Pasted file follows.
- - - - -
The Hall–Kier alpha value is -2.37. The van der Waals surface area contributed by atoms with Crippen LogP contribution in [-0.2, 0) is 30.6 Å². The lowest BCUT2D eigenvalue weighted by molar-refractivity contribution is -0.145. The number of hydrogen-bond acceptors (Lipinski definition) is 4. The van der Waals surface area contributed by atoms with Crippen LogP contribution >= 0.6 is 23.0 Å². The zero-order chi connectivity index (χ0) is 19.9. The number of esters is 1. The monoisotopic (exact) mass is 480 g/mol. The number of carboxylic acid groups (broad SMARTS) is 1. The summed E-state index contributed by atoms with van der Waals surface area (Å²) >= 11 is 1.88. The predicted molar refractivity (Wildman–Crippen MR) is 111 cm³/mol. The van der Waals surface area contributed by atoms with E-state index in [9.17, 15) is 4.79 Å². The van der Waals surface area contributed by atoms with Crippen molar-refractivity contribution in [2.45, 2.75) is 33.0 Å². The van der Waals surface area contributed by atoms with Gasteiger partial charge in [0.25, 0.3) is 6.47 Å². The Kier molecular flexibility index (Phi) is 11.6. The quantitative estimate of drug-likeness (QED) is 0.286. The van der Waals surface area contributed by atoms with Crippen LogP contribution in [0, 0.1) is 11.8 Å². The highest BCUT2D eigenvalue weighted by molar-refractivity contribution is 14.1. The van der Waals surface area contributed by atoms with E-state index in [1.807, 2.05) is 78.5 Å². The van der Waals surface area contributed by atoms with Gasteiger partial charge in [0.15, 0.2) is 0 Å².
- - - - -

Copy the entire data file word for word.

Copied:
The Hall–Kier alpha value is -2.37. The van der Waals surface area contributed by atoms with Crippen LogP contribution in [-0.2, 0) is 30.6 Å². The lowest BCUT2D eigenvalue weighted by molar-refractivity contribution is -0.145. The number of hydrogen-bond acceptors (Lipinski definition) is 4. The van der Waals surface area contributed by atoms with Crippen LogP contribution >= 0.6 is 23.0 Å². The zero-order chi connectivity index (χ0) is 19.9. The number of esters is 1. The monoisotopic (exact) mass is 480 g/mol. The number of carboxylic acid groups (broad SMARTS) is 1. The summed E-state index contributed by atoms with van der Waals surface area (Å²) >= 11 is 1.88. The predicted molar refractivity (Wildman–Crippen MR) is 111 cm³/mol. The van der Waals surface area contributed by atoms with E-state index in [9.17, 15) is 4.79 Å². The van der Waals surface area contributed by atoms with Crippen molar-refractivity contribution in [2.45, 2.75) is 33.0 Å². The van der Waals surface area contributed by atoms with Gasteiger partial charge in [0.25, 0.3) is 6.47 Å². The Kier molecular flexibility index (Phi) is 11.6. The quantitative estimate of drug-likeness (QED) is 0.286. The van der Waals surface area contributed by atoms with Crippen LogP contribution in [0, 0.1) is 11.8 Å². The highest BCUT2D eigenvalue weighted by molar-refractivity contribution is 14.1. The van der Waals surface area contributed by atoms with E-state index in [1.807, 2.05) is 78.5 Å². The van der Waals surface area contributed by atoms with Gasteiger partial charge in [0.15, 0.2) is 0 Å².